Vaishnavi Chandrashekhar has written a superb critical analysis looking back at the history of India’s development efforts to provide viable, feasible, and desirable solutions to the myriad unmet needs of the common man. Using cookstoves as her narrative theme, she explores the challenges of base of the pyramid product development and marketing, and draws lessons for “the toilet builders of today.” A must read for social enterprises, entrepreneurs and design for impact.
Years after its big launch, India’s stove mission is going nowhere. A new government is in power, and another object meant to save the rural poor is now galvanising excitement. Companies such as Indian Oil, L&T, Tata Consultancy Services and Vedanta, among others, have pledged to build toilets to stop people from defecating in the open. Meanwhile, the cookstove programme has practically vanished from view, quietly renamed the Unnat Chulha Abhiyan and downsized.
This was not the first time a big push for clean cookstoves started only to falter. The history of India’s cookstove programmes parallels the evolution of the global development agenda, shaped by the geopolitics of each era—saving forests in the 1970s, improving women’s lot in the 1990s, preventing global warming in the 2000s. Since the 1970s, development agencies and governments around the world have spent millions of dollars promoting clean stoves as the solution for a succession of big problems. These programmes reflect a yearning, among nation-builders and international donors alike, for silver bullets—objects that are quantifiable technological solutions, but also symbolic, such as vaccines, mosquito nets and toilets.
A timely find, as the World Bank et al renew their PR push to promote toilets over mobile phones. The rise and fall of the “next big thing” for the poor is as much a trendy hip thing of the moment as any 15 minute internet celebrity. As silver bullets emerge and disappear according to donor whims and fancies, its the poor who suffer from half baked solutions and incomplete projects left behind like abandoned children’s toy in the sandbox.
Badly trained, reluctant stove-makers meant bad stoves. In one Haryana village, 67 percent of users said the new chulhas were too high, and over half said the cooking holes were too small for their pots. In Punjab, many families found their fuel consumption increased. In Orissa, chimneys were removed because villagers feared their thatched roofs would catch fire. In one village, a row of houses did burn down. “We couldn’t talk about chulhas in that area for years,” said Sarin.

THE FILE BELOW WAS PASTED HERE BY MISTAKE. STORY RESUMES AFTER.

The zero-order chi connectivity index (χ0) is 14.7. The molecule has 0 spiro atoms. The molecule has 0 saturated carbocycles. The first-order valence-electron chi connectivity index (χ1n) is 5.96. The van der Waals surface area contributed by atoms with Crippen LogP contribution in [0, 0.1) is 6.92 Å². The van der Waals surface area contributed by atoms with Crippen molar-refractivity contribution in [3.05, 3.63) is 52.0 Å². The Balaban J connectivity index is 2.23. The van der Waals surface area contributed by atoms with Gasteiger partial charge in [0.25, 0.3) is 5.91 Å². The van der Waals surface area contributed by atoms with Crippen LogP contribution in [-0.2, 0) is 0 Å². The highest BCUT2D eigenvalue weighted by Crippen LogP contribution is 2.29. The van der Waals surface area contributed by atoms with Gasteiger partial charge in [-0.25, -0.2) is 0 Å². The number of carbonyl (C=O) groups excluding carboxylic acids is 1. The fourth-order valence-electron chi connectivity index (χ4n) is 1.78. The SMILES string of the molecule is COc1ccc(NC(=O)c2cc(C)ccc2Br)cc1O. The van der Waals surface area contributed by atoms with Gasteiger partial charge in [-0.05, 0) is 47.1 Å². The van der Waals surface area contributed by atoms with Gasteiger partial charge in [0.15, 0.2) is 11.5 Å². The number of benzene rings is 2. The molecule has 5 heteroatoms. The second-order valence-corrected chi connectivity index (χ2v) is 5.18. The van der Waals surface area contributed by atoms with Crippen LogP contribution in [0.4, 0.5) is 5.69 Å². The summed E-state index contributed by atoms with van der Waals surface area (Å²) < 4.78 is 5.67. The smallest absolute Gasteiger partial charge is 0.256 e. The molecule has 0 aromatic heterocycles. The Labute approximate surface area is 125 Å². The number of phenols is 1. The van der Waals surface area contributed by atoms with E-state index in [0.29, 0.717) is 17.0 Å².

There was also a more fundamental issue: the programme’s goals were out of sync with what women wanted. While the focus was on making stoves that consumed less wood, women wanted ones that emitted less smoke, or cooked faster.
As for clean cookstoves, she came to the conclusion that structural problems couldn’t be solved with single-point interventions. “Designing a smokeless biomass chulha,” she said, “is in some ways more complex than designing a nuclear power plant.”
And in India, we note the same issues that plague the sales of “objects to replace dirty stinky kerosene” and other things that are good for you, like oatmeal.
Over the years, Karve found that even better-off rural communities were not persuaded by arguments about health, the environment, or even time saved in cooking. Women’s time and health were not valued; any family with Rs 1,000 to spare would first buy a mobile phone. She came to believe that the “aspirational value” of the stove had to be engaged. Like any successful consumer product, “the price has to be right, the benefits outstanding, and it has to look good,” she said. “It has to be cool.” That kind of hard-sell made Karve, with her “NGO mindset,” uncomfortable.
Is that women’s health is not valued, or that the rupee invested in the mobile phone brings back a greater return than the rupee sunk into a stove or toilet? What are the assumptions we are making on why people choose to make these trade-offs, and how does that bias us so that our own assumptions end up being consistent barriers to new product introductions to this target segment? We have enough years of experience with the stoves and toilets and water purifiers to want to pause and reflect by now.
“Why must the global alliance for a developing-country problem be headquartered in Washington?” he said in an interview in his IIT office, in 2013. Besides, he wasn’t sure that the GACC’s market-driven approach was the correct one. “I’m always worried when people say there’s only one way to solve a complex problem,” he said.
Which brings us full circle to the problems of toilets and the bank.